I agree with Gabrielle about how exciting it is to see Whitman students voicing their concerns and mobilizing. It does make me proud as a Whitman alumna. However, I also feel like there is a disconnect between what the university voices as its mission in terms of social justice and advocacy and what it’s actually doing when students bring up these issues. Like Geni and Aarón mentioned, this is another instance where students take charge and expect positive results. In the last instance, their voices were not heard and a professor was not given tenure. If Whitman expects students to believe in their mission and goals, they need to give results.

    I’m also awaiting on what will come of this.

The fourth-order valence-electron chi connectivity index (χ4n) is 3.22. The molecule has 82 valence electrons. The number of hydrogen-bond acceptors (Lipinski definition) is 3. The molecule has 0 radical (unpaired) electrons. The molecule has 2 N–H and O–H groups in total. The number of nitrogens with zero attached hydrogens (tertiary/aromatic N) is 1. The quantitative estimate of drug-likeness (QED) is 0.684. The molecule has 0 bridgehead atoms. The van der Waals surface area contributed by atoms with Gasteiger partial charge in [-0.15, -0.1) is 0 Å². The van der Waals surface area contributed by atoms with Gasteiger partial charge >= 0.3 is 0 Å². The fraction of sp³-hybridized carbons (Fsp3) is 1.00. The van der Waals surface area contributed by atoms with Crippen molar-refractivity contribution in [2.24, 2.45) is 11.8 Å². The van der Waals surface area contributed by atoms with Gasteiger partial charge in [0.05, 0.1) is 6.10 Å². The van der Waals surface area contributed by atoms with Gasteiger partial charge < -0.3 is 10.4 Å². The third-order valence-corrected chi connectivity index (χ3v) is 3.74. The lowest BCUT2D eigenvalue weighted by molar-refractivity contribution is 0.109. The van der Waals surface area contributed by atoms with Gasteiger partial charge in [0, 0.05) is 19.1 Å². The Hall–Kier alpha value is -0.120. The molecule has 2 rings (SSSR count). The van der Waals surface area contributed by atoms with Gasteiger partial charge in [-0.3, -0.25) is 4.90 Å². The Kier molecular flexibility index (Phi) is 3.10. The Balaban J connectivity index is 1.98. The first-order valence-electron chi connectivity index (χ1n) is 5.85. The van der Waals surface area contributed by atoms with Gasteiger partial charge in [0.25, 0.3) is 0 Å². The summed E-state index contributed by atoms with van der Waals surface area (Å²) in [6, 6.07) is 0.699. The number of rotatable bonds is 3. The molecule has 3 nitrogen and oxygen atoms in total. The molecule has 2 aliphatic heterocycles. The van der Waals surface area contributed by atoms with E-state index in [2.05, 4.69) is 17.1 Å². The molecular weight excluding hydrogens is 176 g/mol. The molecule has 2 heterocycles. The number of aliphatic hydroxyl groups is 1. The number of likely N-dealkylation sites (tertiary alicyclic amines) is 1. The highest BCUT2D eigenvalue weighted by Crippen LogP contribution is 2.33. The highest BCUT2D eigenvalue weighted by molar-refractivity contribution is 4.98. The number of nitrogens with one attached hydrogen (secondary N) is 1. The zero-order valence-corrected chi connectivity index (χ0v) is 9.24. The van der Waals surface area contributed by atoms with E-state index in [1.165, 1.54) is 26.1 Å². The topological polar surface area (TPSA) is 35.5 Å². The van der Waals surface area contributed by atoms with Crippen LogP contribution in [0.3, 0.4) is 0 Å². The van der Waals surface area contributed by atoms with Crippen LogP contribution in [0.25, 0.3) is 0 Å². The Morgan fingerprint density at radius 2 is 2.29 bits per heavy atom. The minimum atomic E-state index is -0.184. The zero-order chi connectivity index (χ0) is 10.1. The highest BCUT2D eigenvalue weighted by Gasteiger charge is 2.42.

• G

    Gabrielle Westcott '12Nov 8, 2013 at 4:17 am

    I am excited and proud to see Whitman students mobilizing on such an important issue. I sincerely hope that this prompts the administration to make real changes.

    Keep it up, and let the alumni know if there is any way we can help!

    • A

      Aaròn AguilarNov 8, 2013 at 3:03 pm

      I am with Geni and Professor Cox here. The Spanish Department alone has lost tenured or tenure-track faculty of color like Andrea Valenzuela, Alberto Galindo, and Nohemy Solorzano-Thompson in a space of two years, faculty members who dealt with issues of race, gender, and sexuality. We need faculty like them to come to Whitman and to STAY at Whitman!

  • G

    Geni Venable '12Nov 7, 2013 at 11:43 pm

    I agree with Professor Cox. I immediately think of Alberto Galindo, who was an incredible voice for issues of race and sexual orientation at Whitman, but the administration denied his tenure application and appeal and now he’s gone. Whitman needs to deal with race openly–now.

    I am so impressed with Sayda’s courage and grace. Way to go and keep up your incredible advocacy work, Sayda.